*     *     *

I certainly have no idea where the interests of my children will lead them in the future or what career path they may choose. In a related post, I outlined 5 Steps to Cultivating Passions in Children.  Regardless, I know that a foundation in music education will help to encourage self-discipline and build skills in cooperation, creativity, and communication.

GrowingaSuccessDiscover more posts in the series by visiting iHomeschool Network’s Growing a Success.



November 24, 20141

Passion is something that is cultivated. True passion arises after you’ve put in the long hours to really become a craftsman in your field and can then leverage this value to really have an impact, to gain autonomy and respect, and ultimately, to control your occupational destiny.

To paraphrase Steve Jobs’ famous Stanford Commencement address: You’ve got to find what you love, don’t settle.

passions_pianoguys

Attending a Piano Guys concert this past summer.

I certainly have no idea where the interests of my children will lead them in the future. My role, as their parent, is to provide them with the tools (academic knowledge and skills) and resources (knowing how to find answers to their questions and the ability to work with others) they will need for success as an adult.

Our homeschooling style has evolved over the years; we go with the flow and our approach changes with the tides. At our core, however, is interest-based or child-led learning. Today, I share a simple five step approach to cultivating passions in children.

Interest-based, child-led learning emanates from within the child outward.  As parents, we can be careful observers who translate what we see into additional resources that can feed the flame of passion within the child.

Our wisdom and experience as parents is absolutely needed.  It is what we are exposing our children to within our home and outside those walls in the greater world or through the great, intellectual resources of computers and technology that can help our children stumble upon an intriguing interest.  It is also taking what they become passionate about and feeding the flame from within outward.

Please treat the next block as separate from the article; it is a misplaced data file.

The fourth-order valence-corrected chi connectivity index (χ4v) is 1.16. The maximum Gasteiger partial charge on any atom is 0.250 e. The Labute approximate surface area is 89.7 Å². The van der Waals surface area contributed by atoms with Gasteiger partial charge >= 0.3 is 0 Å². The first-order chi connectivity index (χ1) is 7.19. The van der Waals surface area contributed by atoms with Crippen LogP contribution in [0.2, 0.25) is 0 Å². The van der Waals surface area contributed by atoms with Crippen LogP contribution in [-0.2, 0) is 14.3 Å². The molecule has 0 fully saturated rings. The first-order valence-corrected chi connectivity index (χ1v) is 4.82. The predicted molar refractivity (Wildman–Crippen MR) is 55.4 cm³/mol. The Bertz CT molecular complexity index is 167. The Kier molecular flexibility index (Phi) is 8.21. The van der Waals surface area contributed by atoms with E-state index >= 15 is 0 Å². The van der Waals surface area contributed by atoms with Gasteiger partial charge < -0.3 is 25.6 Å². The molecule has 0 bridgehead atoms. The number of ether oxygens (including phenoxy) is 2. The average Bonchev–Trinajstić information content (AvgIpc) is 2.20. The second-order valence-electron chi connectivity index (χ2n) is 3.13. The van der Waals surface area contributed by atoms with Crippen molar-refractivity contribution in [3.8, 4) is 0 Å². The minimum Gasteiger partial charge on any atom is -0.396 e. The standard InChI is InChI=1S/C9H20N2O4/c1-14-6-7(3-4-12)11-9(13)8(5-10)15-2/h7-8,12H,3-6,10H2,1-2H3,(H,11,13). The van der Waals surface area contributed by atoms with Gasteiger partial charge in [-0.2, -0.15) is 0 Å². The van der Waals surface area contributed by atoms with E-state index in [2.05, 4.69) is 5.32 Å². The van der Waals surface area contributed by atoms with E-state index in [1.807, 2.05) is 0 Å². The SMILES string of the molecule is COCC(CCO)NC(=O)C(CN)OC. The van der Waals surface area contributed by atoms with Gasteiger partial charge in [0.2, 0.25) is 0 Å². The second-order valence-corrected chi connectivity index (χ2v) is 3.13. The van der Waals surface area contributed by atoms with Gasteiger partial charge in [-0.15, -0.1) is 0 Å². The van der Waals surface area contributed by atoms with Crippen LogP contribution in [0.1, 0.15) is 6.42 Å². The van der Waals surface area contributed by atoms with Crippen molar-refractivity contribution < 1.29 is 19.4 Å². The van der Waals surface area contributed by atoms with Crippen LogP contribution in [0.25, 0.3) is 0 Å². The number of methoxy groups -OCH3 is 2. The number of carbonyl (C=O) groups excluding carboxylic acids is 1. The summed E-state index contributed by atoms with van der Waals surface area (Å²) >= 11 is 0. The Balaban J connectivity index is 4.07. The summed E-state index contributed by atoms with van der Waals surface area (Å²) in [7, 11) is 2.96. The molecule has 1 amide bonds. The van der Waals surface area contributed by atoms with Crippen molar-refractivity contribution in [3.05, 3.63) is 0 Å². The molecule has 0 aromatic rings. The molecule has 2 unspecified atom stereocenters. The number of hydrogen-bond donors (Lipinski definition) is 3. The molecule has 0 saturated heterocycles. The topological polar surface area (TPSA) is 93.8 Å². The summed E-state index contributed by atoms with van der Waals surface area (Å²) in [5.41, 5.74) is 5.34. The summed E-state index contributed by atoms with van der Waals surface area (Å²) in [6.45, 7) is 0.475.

passions_alpinhong

Meeting the incredible pianist, Alpin Hong, after an evening performance.

5 Steps to Cultivating Passions

1. Gather Sparks of Curiosity

Allow the whims and interests of your children guide you. Those little sparks of interest can lead you to great places. Follow the bunny trail. Trust your intuition and use it to make small investments in things that are potentially interesting. Read different books, take on different activities, and don’t be afraid to meet different people.

2. Fan the Flames of Interest

Build upon the little sparks of interest and opportunities that come by your life. If your child reads a book about sailing and likes the subject, sign him up for a sailing class. If your child enjoys playing with Lego, consider buying iStop Motion and playing around with making your own animated short films together.

There have been many rabbit trails along our homeschool journey. Here are a few whose initial sparks have ignited flames:

passions_riveroaks

Volunteering at a local retirement home, a weekly service he initiated on his own.

3. Cut Out Distractions

Cultivating whims and exploring new passions requires time. If their interests are genuine and worth exploring, it shouldn’t be too difficult to eliminate the non-essentials. Distractions such as television, excess internet usage, and video games only take a bit of conditioning to let go. Like many modern families, this is an area we are still working to balance, little by little.

When the kids are passionate about something, however, you will find they truly want to spend time honing their skill.  Jeffrey, for example, is a very active boy of nearly 10 years. Like most boys his age, it is difficult to get him to sit still for very long. However, he spends hours watching videos of Alpin Hong or The Piano Guys on YouTube and then trying to emulate them himself. Inspired by The Piano Guys’ Charlie Brown Medley, he recently began volunteering to play the piano at a local retirement home.

While Geneva has had music lessons for several years (first in piano and now with violin), seeing The Piano Guys in concert sparked a desire to improve and invest more time in cultivating her own skills. Shortly after our return home, she expressed interest in auditioning for Youth Symphony. She worked hard with her instructor and was over-joyed to be selected for second chair.

passions_symphony

Upon auditioning for Youth Symphony

4. Create Value

Down the road, if you or your child have a skill that creates social value and can fill human needs, you can also consider a process for gaining income. This certainly isn’t necessary for all interests and monetizing a passion takes skill, as any entrepreneur can tell you. Some passions are easy to translate. An interest in fly tying could allow you to design and sell your own flies. Other passions are more difficult.